American novelists and poets who came of age in the early twentieth century were taught to avoid journalism "like wet sox and gin before breakfast." It dulled creativity, rewarded sensationalist content, and stole time from "serious" writing. Yet Willa Cather, W. E. B. Du Bois, Jessie Fauset, James Agee, T. S. Eliot, and Ernest Hemingway all worked in the editorial offices of groundbreaking popular magazines and helped to invent the house styles that defined McClure's, The Crisis, Time, Life, Esquire, and others. On Company Time tells the story of American modernism from inside the offices and on the pages of the most successful and stylish magazines of the twentieth century. Working across the borders of media history, the sociology of literature, print culture, and literary studies, Donal Harris draws out the profound institutional, economic, and aesthetic affiliations between modernism and American magazine culture.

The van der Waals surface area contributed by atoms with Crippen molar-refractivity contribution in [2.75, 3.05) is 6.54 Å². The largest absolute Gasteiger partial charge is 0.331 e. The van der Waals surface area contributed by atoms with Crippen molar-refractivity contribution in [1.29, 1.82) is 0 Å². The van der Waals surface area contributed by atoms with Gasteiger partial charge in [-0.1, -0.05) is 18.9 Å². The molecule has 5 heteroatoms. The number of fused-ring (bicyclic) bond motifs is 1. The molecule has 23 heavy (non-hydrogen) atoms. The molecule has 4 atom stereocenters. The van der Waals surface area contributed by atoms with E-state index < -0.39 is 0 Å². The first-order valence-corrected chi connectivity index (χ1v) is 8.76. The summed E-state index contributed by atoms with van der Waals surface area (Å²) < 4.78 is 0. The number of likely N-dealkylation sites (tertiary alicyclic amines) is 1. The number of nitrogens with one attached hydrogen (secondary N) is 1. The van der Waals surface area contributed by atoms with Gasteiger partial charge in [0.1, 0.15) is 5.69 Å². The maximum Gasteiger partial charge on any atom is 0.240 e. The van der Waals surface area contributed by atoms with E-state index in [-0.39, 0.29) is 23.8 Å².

Starting in the 1890s, a growing number of writers found steady paychecks and regular publishing opportunities as editors and reporters at big magazines. Often privileging innovative style over late-breaking content, these magazines prized novelists and poets for their innovation and attention to literary craft. In recounting this history, On Company Time challenges the narrative of decline that often accompanies modernism's incorporation into midcentury middlebrow culture. Its integrated account of literary and journalistic form shows American modernism evolving within as opposed to against mass print culture. Harris's work also provides an understanding of modernism that extends beyond narratives centered on little magazines and other "institutions of modernism" that served narrow audiences. And for the writers, the "double life" of working for these magazines shaped modernism's literary form and created new models of authorship.